The development of accurate and high quality radiotherapy treatment delivery.

GRIFFITHS, Susan E. (2010). The development of accurate and high quality radiotherapy treatment delivery. Doctoral, Sheffield Hallam University (United Kingdom)..

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    Accurate radiotherapy delivery is required for curing cancer. Historical radiotherapy accuracy studies at Leeds (1983-1991) are discussed in context of when radiographers were not involved in practice design. The seminal research was unique in being led by a radiographer practitioner, and in prospectively studying the accuracy of different techniques within one department. The viability of alignment of treatment beams with marks painted on a patient's skin varied daily, and, using film I showed that the alignment of treatment on anatomy varied. I then led 6 sequential studies with collaborating oncologists. Unique outcomes were in identifying the origins of treatment inaccuracies, implementing and evidencing changes in multi-disciplinary practice, thus improving accuracy and reproducibility generally and achieving accuracy for the pelvis to within current norms. Innovations included: discontinuation of painted skin marks and developing whole-body patient positioning using lasers, tattoos, and standardised supports; unification of set-up conditions through planning and treatment; planning normal tissue margins round target tissue to allow for inaccuracies (1985); improved manual shielding methods, changed equipment usage, its quality assurance and design; influenced the development of portal imaging and image analysis. Consequences and current implications. The research, still cited internationally, contributed to clinical management of lymphoma, and critically underpins contemporary practice. It led to my becoming the first radiographer invited into multi-disciplinary collaborative work, to advise in the first multi-centre clinical trials to consider treatment delivery accuracy, contribute to books written from within other disciplines and inform guidelines for good practice so helping to improve practices, with recent publications. I thus led my profession into research activity. Later work included development of a national staffing formula for radiotherapy Centres, and contributing to the evidence-base for improved National radiotherapy resourcing. I recently researched and developed a textbook (second edition) on quality in treatment delivery.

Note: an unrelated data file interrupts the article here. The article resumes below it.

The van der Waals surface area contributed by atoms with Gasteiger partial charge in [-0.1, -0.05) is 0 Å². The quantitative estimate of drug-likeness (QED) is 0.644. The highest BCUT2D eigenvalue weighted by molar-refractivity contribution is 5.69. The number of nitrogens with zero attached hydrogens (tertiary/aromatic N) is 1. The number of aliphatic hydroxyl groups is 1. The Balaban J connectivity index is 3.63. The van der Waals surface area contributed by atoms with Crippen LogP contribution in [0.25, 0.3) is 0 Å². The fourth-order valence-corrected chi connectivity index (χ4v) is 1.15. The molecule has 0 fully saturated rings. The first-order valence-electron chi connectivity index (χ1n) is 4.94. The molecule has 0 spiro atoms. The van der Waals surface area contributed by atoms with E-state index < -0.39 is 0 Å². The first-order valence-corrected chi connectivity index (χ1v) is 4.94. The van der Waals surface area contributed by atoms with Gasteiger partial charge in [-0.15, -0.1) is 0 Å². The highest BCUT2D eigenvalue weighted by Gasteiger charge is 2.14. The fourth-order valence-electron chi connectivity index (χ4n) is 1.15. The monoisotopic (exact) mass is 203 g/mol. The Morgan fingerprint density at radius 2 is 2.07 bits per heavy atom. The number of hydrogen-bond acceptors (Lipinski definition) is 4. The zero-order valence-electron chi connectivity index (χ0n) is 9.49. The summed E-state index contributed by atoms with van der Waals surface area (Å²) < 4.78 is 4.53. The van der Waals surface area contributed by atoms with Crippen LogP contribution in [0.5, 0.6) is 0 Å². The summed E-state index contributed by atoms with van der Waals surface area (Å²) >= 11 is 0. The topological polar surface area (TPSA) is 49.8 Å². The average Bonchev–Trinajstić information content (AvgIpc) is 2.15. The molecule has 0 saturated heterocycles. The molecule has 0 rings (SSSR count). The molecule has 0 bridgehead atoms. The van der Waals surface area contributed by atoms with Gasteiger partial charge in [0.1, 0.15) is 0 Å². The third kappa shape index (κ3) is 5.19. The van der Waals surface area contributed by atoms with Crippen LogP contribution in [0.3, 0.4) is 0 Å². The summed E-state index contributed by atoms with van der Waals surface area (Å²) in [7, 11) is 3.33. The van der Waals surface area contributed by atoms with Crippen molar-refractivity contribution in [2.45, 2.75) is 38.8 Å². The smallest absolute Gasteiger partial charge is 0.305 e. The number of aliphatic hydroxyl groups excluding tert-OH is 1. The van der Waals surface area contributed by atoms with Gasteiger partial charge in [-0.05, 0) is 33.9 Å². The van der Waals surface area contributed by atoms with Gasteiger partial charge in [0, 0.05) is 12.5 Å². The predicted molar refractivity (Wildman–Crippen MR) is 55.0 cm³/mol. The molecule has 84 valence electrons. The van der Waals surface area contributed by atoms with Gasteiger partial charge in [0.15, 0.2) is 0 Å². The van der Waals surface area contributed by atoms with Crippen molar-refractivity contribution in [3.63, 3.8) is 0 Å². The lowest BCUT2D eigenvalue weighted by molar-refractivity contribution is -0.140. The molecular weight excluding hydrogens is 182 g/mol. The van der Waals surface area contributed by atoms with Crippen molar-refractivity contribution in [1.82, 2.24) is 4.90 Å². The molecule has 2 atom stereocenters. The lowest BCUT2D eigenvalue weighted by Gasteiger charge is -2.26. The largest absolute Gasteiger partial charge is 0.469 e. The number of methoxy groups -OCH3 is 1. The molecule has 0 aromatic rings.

Item Type: Thesis (Doctoral)
    Additional Information: Thesis (Ph.D.)--Sheffield Hallam University (United Kingdom), 2010.
    Uncontrolled Keywords: PhD on the basis of published work
    Research Institute, Centre or Group - Does NOT include content added after October 2018: Sheffield Hallam Doctoral Theses
    Depositing User: EPrints Services
    Date Deposited: 10 Apr 2018 17:23
    Last Modified: 27 Nov 2018 13:45

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